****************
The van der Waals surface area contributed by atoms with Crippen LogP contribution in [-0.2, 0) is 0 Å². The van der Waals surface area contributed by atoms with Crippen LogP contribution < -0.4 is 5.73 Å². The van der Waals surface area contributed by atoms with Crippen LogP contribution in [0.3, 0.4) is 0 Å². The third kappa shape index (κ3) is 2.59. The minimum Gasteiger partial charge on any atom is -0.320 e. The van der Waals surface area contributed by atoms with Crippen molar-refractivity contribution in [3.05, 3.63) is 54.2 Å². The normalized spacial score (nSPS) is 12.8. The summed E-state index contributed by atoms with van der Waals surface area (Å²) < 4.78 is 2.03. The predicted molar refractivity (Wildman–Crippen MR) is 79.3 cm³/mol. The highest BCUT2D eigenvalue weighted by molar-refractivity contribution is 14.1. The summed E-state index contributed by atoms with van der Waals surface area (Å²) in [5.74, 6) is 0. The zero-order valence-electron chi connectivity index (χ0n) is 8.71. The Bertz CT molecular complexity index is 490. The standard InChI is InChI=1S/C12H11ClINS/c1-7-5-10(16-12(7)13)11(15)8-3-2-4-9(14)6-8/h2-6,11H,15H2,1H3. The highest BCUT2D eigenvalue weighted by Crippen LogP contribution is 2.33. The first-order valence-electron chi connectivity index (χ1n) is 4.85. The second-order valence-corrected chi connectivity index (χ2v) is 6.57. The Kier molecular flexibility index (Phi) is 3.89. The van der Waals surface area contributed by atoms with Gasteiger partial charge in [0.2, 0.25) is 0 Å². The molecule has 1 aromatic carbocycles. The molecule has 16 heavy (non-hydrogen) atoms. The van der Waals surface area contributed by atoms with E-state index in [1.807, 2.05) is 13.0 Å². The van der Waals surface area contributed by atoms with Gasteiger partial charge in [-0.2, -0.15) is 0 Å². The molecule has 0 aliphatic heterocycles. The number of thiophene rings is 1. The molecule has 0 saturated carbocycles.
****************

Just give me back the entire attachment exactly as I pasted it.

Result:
The van der Waals surface area contributed by atoms with Crippen LogP contribution in [-0.2, 0) is 0 Å². The van der Waals surface area contributed by atoms with Crippen LogP contribution < -0.4 is 5.73 Å². The van der Waals surface area contributed by atoms with Crippen LogP contribution in [0.3, 0.4) is 0 Å². The third kappa shape index (κ3) is 2.59. The minimum Gasteiger partial charge on any atom is -0.320 e. The van der Waals surface area contributed by atoms with Crippen molar-refractivity contribution in [3.05, 3.63) is 54.2 Å². The normalized spacial score (nSPS) is 12.8. The summed E-state index contributed by atoms with van der Waals surface area (Å²) < 4.78 is 2.03. The predicted molar refractivity (Wildman–Crippen MR) is 79.3 cm³/mol. The highest BCUT2D eigenvalue weighted by molar-refractivity contribution is 14.1. The summed E-state index contributed by atoms with van der Waals surface area (Å²) in [5.74, 6) is 0. The zero-order valence-electron chi connectivity index (χ0n) is 8.71. The Bertz CT molecular complexity index is 490. The standard InChI is InChI=1S/C12H11ClINS/c1-7-5-10(16-12(7)13)11(15)8-3-2-4-9(14)6-8/h2-6,11H,15H2,1H3. The highest BCUT2D eigenvalue weighted by Crippen LogP contribution is 2.33. The first-order valence-electron chi connectivity index (χ1n) is 4.85. The second-order valence-corrected chi connectivity index (χ2v) is 6.57. The Kier molecular flexibility index (Phi) is 3.89. The van der Waals surface area contributed by atoms with Gasteiger partial charge in [0.2, 0.25) is 0 Å². The molecule has 1 aromatic carbocycles. The molecule has 16 heavy (non-hydrogen) atoms. The van der Waals surface area contributed by atoms with E-state index in [1.807, 2.05) is 13.0 Å². The van der Waals surface area contributed by atoms with Gasteiger partial charge in [-0.2, -0.15) is 0 Å². The molecule has 0 aliphatic heterocycles. The number of thiophene rings is 1. The molecule has 0 saturated carbocycles.